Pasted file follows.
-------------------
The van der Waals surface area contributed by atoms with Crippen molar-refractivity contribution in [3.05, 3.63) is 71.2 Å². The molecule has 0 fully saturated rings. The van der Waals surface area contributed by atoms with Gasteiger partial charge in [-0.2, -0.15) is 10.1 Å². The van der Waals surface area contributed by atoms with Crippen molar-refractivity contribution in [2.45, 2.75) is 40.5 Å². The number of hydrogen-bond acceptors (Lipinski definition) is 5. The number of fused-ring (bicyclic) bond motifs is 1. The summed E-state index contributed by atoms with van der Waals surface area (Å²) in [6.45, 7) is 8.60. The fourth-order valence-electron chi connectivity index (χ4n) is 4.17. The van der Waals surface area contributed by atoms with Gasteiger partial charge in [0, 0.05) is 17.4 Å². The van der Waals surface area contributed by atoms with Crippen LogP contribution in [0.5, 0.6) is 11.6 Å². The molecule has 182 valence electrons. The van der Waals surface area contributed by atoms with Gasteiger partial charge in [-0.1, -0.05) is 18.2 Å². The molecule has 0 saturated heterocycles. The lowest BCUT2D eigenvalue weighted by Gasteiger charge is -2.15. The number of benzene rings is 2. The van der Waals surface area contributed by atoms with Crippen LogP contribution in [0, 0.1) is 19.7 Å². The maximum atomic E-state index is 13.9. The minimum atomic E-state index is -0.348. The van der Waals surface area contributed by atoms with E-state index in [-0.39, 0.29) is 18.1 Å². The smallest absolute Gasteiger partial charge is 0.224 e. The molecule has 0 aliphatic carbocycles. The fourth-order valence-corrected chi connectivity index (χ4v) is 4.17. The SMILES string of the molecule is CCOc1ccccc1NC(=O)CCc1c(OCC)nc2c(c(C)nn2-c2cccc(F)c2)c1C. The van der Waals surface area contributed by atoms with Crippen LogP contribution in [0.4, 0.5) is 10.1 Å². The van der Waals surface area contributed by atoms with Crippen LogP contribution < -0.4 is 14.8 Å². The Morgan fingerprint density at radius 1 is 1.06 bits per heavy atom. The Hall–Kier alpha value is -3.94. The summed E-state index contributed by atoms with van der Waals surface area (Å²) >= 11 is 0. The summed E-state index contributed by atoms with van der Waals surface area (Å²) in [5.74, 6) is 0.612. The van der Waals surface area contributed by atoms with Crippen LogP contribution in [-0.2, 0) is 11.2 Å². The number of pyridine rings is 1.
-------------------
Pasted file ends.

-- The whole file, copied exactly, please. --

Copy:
The van der Waals surface area contributed by atoms with Crippen molar-refractivity contribution in [3.05, 3.63) is 71.2 Å². The molecule has 0 fully saturated rings. The van der Waals surface area contributed by atoms with Gasteiger partial charge in [-0.2, -0.15) is 10.1 Å². The van der Waals surface area contributed by atoms with Crippen molar-refractivity contribution in [2.45, 2.75) is 40.5 Å². The number of hydrogen-bond acceptors (Lipinski definition) is 5. The number of fused-ring (bicyclic) bond motifs is 1. The summed E-state index contributed by atoms with van der Waals surface area (Å²) in [6.45, 7) is 8.60. The fourth-order valence-electron chi connectivity index (χ4n) is 4.17. The van der Waals surface area contributed by atoms with Gasteiger partial charge in [0, 0.05) is 17.4 Å². The van der Waals surface area contributed by atoms with Crippen LogP contribution in [0.5, 0.6) is 11.6 Å². The molecule has 182 valence electrons. The van der Waals surface area contributed by atoms with Gasteiger partial charge in [-0.1, -0.05) is 18.2 Å². The molecule has 0 saturated heterocycles. The lowest BCUT2D eigenvalue weighted by Gasteiger charge is -2.15. The number of benzene rings is 2. The van der Waals surface area contributed by atoms with Crippen LogP contribution in [0, 0.1) is 19.7 Å². The maximum atomic E-state index is 13.9. The minimum atomic E-state index is -0.348. The van der Waals surface area contributed by atoms with E-state index in [-0.39, 0.29) is 18.1 Å². The smallest absolute Gasteiger partial charge is 0.224 e. The molecule has 0 aliphatic carbocycles. The fourth-order valence-corrected chi connectivity index (χ4v) is 4.17. The SMILES string of the molecule is CCOc1ccccc1NC(=O)CCc1c(OCC)nc2c(c(C)nn2-c2cccc(F)c2)c1C. The van der Waals surface area contributed by atoms with Crippen LogP contribution in [0.4, 0.5) is 10.1 Å². The van der Waals surface area contributed by atoms with Crippen LogP contribution < -0.4 is 14.8 Å². The Morgan fingerprint density at radius 1 is 1.06 bits per heavy atom. The Hall–Kier alpha value is -3.94. The summed E-state index contributed by atoms with van der Waals surface area (Å²) >= 11 is 0. The summed E-state index contributed by atoms with van der Waals surface area (Å²) in [5.74, 6) is 0.612. The van der Waals surface area contributed by atoms with Crippen LogP contribution in [-0.2, 0) is 11.2 Å². The number of pyridine rings is 1.